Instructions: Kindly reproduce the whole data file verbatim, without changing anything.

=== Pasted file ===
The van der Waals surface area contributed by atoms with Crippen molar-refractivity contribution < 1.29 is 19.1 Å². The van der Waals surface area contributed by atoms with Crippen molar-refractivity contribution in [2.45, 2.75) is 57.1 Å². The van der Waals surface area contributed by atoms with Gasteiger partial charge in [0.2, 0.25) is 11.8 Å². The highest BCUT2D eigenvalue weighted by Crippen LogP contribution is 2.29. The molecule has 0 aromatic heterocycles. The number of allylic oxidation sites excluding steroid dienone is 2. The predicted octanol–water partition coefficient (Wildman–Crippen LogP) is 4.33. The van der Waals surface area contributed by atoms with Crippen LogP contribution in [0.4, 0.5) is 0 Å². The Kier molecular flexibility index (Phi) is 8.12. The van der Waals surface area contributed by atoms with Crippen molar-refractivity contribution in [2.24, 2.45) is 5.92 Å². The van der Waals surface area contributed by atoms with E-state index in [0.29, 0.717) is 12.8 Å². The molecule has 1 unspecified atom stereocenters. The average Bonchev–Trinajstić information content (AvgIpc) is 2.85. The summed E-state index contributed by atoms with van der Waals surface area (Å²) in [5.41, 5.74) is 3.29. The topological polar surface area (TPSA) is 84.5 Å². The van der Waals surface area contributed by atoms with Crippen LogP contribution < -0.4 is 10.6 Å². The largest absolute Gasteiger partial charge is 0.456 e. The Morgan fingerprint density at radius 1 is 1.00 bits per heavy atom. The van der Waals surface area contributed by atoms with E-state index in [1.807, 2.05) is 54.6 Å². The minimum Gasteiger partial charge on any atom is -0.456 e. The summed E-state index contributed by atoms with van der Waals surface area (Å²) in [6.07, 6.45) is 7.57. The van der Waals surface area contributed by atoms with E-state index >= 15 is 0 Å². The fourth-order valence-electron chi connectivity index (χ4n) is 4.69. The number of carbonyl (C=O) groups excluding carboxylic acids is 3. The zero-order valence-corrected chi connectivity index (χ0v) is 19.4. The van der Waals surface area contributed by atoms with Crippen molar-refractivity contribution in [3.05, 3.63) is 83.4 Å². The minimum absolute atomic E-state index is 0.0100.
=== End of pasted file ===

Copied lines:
The van der Waals surface area contributed by atoms with Crippen molar-refractivity contribution < 1.29 is 19.1 Å². The van der Waals surface area contributed by atoms with Crippen molar-refractivity contribution in [2.45, 2.75) is 57.1 Å². The van der Waals surface area contributed by atoms with Gasteiger partial charge in [0.2, 0.25) is 11.8 Å². The highest BCUT2D eigenvalue weighted by Crippen LogP contribution is 2.29. The molecule has 0 aromatic heterocycles. The number of allylic oxidation sites excluding steroid dienone is 2. The predicted octanol–water partition coefficient (Wildman–Crippen LogP) is 4.33. The van der Waals surface area contributed by atoms with Crippen LogP contribution in [0.4, 0.5) is 0 Å². The Kier molecular flexibility index (Phi) is 8.12. The van der Waals surface area contributed by atoms with Crippen molar-refractivity contribution in [2.24, 2.45) is 5.92 Å². The van der Waals surface area contributed by atoms with E-state index in [0.29, 0.717) is 12.8 Å². The molecule has 1 unspecified atom stereocenters. The average Bonchev–Trinajstić information content (AvgIpc) is 2.85. The summed E-state index contributed by atoms with van der Waals surface area (Å²) in [5.41, 5.74) is 3.29. The topological polar surface area (TPSA) is 84.5 Å². The van der Waals surface area contributed by atoms with Crippen LogP contribution < -0.4 is 10.6 Å². The largest absolute Gasteiger partial charge is 0.456 e. The Morgan fingerprint density at radius 1 is 1.00 bits per heavy atom. The van der Waals surface area contributed by atoms with E-state index in [1.807, 2.05) is 54.6 Å². The minimum Gasteiger partial charge on any atom is -0.456 e. The summed E-state index contributed by atoms with van der Waals surface area (Å²) in [6.07, 6.45) is 7.57. The van der Waals surface area contributed by atoms with E-state index >= 15 is 0 Å². The fourth-order valence-electron chi connectivity index (χ4n) is 4.69. The number of carbonyl (C=O) groups excluding carboxylic acids is 3. The zero-order valence-corrected chi connectivity index (χ0v) is 19.4. The van der Waals surface area contributed by atoms with Crippen molar-refractivity contribution in [3.05, 3.63) is 83.4 Å². The minimum absolute atomic E-state index is 0.0100.